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Nature's Tiny Teachers

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Published on: May. 2, 1999

Last revision: Nov. 2, 2010

Anyone who has sat quietly within 5 feet of a hummingbird feeder knows that television is a poor substitute for the entertainment at that feeder.Hummingbirds, those wee dynamos, can teach more about nature than 100 classrooms. You'll learn about intraspecies competition, territoriality, food habits and a host of natural history events you don't even know you're learning.

Think small. The famous French entomologist Jean Henry Fabre (1823 1915) wrote many books about insects, and most of his work was done in his back yard. Yet he is just as famous in natural history circles as Darwin or other naturalists who traveled widely and theorized on a much grander scale.

My friend Gale Lawrence, a Vermont naturalist, has written several books about nature study in familiar surroundings, including one on the ecology of houses. The Indoor Naturalist covers everything from dust to yogurt.

Gale opens peoples' eyes to what is around them everyday, everywhere.

Her fascination with the little things around us led her into bookwriting, a natural extension of her curiosity and her training as an English teacher. Most wouldn't carry their enthusiasm that far, but the world is filled with interesting little epiphanies.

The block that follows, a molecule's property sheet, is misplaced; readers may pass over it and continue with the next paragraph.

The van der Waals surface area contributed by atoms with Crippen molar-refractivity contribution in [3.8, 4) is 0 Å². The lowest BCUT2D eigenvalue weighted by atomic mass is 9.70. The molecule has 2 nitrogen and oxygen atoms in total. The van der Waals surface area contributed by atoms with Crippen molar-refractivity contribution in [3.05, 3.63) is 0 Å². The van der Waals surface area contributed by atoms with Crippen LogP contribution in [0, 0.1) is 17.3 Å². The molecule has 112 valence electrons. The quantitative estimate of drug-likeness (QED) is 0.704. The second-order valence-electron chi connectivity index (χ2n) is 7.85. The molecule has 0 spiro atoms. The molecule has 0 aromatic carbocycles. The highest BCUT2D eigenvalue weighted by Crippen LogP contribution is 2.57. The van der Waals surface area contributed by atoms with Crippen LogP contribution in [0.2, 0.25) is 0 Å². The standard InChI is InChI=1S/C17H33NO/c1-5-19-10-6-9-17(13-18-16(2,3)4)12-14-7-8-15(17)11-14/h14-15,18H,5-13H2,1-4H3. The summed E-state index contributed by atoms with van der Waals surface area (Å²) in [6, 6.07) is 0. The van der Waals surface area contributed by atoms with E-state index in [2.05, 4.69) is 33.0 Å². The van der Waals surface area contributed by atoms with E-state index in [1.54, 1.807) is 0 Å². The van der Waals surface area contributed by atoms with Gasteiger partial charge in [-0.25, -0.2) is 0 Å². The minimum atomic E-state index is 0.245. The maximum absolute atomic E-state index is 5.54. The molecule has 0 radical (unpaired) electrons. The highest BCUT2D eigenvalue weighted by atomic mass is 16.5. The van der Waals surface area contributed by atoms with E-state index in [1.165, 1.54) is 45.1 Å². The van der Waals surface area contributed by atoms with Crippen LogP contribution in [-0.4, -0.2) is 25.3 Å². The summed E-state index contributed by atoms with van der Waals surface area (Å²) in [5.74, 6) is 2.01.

For example, the orb weaver at our front door. We called her Charlotte after the spider in E.B. White's book. She crocheted her webs with ceaseless energy and skill, her legs working together with incredible precision to pick and fasten strands.

She was resident for a month a couple of years ago. Each night she would start building about dark and would continue her spinning, like Griselda in the fairy tale, until she had a lovely web.

We carefully searched for the anchor strands that sometimes stretched across the deck. We didn't want to destroy her handiwork, and we'd do the limbo to slip under the support work. Yet each day the web was wrecked, tattered in the breeze.

Somewhere in my vast store of misinformation, I believed that orb weavers destroy their webs each day and start over. Not so, the books told me. I was intrigued enough by the hard-working spider to check, and I learned that time, weather and prey destroy the web, not the builder.

It was a tiny revelation that won't change either the world or my life, but I'm one fact richer for it, one step closer to understanding the world around me.

My son Eddie always has had the good eye for the small. Barely out of toddlerhood, he would

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